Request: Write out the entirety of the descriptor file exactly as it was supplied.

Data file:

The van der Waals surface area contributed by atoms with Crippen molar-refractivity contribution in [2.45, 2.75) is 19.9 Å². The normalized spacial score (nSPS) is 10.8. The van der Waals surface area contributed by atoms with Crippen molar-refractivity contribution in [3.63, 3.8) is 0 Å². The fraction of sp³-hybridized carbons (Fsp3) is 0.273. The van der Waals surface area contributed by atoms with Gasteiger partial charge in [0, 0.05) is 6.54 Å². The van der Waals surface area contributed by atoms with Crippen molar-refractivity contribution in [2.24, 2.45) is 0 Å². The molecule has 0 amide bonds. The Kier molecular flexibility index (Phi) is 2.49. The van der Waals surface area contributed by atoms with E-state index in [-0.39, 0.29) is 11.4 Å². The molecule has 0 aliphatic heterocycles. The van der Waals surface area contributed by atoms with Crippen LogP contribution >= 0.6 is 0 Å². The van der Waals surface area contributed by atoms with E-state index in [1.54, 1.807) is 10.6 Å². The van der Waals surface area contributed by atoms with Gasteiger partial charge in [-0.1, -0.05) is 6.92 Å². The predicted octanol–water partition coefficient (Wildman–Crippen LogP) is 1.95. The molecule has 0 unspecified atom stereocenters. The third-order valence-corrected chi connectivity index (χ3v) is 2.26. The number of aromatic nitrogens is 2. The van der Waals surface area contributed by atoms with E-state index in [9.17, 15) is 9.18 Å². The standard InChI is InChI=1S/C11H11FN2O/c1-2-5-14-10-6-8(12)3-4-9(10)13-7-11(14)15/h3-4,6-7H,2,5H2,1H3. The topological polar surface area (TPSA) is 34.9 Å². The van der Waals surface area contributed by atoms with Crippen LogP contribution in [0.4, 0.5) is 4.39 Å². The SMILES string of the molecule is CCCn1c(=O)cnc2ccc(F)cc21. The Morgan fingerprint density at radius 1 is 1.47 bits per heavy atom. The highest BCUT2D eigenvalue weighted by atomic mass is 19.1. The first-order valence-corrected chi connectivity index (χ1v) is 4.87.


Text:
The van der Waals surface area contributed by atoms with Crippen molar-refractivity contribution in [2.45, 2.75) is 19.9 Å². The normalized spacial score (nSPS) is 10.8. The van der Waals surface area contributed by atoms with Crippen molar-refractivity contribution in [3.63, 3.8) is 0 Å². The fraction of sp³-hybridized carbons (Fsp3) is 0.273. The van der Waals surface area contributed by atoms with Gasteiger partial charge in [0, 0.05) is 6.54 Å². The van der Waals surface area contributed by atoms with Crippen molar-refractivity contribution in [2.24, 2.45) is 0 Å². The molecule has 0 amide bonds. The Kier molecular flexibility index (Phi) is 2.49. The van der Waals surface area contributed by atoms with E-state index in [-0.39, 0.29) is 11.4 Å². The molecule has 0 aliphatic heterocycles. The van der Waals surface area contributed by atoms with Crippen LogP contribution >= 0.6 is 0 Å². The van der Waals surface area contributed by atoms with E-state index in [1.54, 1.807) is 10.6 Å². The van der Waals surface area contributed by atoms with Gasteiger partial charge in [-0.1, -0.05) is 6.92 Å². The predicted octanol–water partition coefficient (Wildman–Crippen LogP) is 1.95. The molecule has 0 unspecified atom stereocenters. The third-order valence-corrected chi connectivity index (χ3v) is 2.26. The number of aromatic nitrogens is 2. The van der Waals surface area contributed by atoms with E-state index in [9.17, 15) is 9.18 Å². The standard InChI is InChI=1S/C11H11FN2O/c1-2-5-14-10-6-8(12)3-4-9(10)13-7-11(14)15/h3-4,6-7H,2,5H2,1H3. The topological polar surface area (TPSA) is 34.9 Å². The van der Waals surface area contributed by atoms with Crippen LogP contribution in [0.4, 0.5) is 4.39 Å². The SMILES string of the molecule is CCCn1c(=O)cnc2ccc(F)cc21. The Morgan fingerprint density at radius 1 is 1.47 bits per heavy atom. The highest BCUT2D eigenvalue weighted by atomic mass is 19.1. The first-order valence-corrected chi connectivity index (χ1v) is 4.87.